Jarrett, O. (1997). Science and math through role-play centers in the elementary school classroom. Science Activities, 34(2), 13-19.

 

This article offered ideas to encourage elementary students to do math and science on their own for fun! The word play can sometimes seem taboo in elementary school classroom settings, teachers don’t want their students playing around wasting time or being unsafe. This article discusses a more beneficial type of play “children can be playing around when they are experimenting with materials in unintended ways or pretending to be scientists, doctors, supermarket clerks, and postal employees. This sort of playing around can encourage creativity, allow children to try out future career roles, and enable them to construct their own understandings of the world through experience.” (Jarret, 1997) The article talks about how many influential scientists such as Albert Einstein and Richard Feyman “played around”  with scientists as children, some even wrote about their memories of childhood play in autobiographies. It seems that when subject matter becomes fun and “real” in the world of elementary school children, they are interested in digging deeper and the learning comes naturally.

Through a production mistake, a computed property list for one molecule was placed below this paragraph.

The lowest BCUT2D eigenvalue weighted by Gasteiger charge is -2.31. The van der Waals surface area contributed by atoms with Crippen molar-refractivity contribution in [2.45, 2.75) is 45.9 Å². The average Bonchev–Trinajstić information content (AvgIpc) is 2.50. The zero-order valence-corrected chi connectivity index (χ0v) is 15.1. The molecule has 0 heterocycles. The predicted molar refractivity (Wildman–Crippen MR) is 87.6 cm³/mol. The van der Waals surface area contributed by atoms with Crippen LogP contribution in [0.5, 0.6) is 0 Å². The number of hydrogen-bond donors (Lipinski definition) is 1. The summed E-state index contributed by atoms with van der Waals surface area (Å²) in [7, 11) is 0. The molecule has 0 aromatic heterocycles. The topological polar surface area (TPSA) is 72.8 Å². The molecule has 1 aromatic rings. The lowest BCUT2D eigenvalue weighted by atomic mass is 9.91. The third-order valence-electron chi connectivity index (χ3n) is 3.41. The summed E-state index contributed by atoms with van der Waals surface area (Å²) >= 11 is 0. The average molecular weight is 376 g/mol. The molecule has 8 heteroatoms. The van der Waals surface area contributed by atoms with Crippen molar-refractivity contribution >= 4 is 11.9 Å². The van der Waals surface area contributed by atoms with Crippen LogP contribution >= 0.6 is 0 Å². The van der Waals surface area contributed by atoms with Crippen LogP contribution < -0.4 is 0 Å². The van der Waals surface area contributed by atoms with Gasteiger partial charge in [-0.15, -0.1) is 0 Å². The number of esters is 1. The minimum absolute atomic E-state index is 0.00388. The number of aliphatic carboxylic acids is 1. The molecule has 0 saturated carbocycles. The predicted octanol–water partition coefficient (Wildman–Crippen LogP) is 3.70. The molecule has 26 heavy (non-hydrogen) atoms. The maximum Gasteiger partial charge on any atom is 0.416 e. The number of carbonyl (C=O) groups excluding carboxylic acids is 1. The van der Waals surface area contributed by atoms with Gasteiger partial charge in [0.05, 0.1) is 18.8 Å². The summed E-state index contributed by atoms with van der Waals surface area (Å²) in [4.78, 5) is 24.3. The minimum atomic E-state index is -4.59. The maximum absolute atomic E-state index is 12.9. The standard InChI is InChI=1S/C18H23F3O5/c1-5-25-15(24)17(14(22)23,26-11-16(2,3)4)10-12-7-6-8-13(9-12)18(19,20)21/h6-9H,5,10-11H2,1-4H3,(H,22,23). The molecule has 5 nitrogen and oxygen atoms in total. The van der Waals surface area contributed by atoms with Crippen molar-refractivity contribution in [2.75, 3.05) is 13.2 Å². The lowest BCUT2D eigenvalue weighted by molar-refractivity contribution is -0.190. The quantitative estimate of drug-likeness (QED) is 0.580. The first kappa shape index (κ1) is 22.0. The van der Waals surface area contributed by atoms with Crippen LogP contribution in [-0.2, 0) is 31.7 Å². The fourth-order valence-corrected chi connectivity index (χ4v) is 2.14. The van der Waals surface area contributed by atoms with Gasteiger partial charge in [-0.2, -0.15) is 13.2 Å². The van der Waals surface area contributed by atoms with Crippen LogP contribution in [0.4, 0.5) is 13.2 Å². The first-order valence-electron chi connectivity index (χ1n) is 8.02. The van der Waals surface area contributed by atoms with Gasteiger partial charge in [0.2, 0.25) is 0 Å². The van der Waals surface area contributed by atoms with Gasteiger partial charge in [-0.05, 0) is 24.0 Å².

This article explains how play based learning often leads towards intrinsic motivation. “When learning is drudgery, teachers often must institute a system of external rewards to keep children on task. In contrast, learning through play is intrinsically rewarding. Children learn more if they find learning fun. They can also develop lifelong dispositions toward learning.” (Jarret, 1997) The article also emphasizes how center time is not the time for teachers to be doing prep or other work, teachers are very involved. Teachers need to provide props and encourage children to bring props from home. They need to challenge the students to use skills that they are learning. They need to participate in play and encourage them to think deeply about the roles they are playing. They need to give enough time for children to work through these roles. Teachers need to be open to these role playing activities extending into class, they give an example of a mailshop transforming into penpal activity in class time.  This article gives a wealth of knowledge and background information on how and why play can be incorporated into math and science. I am eager to see how given children these tools can lead to deeper understanding of content.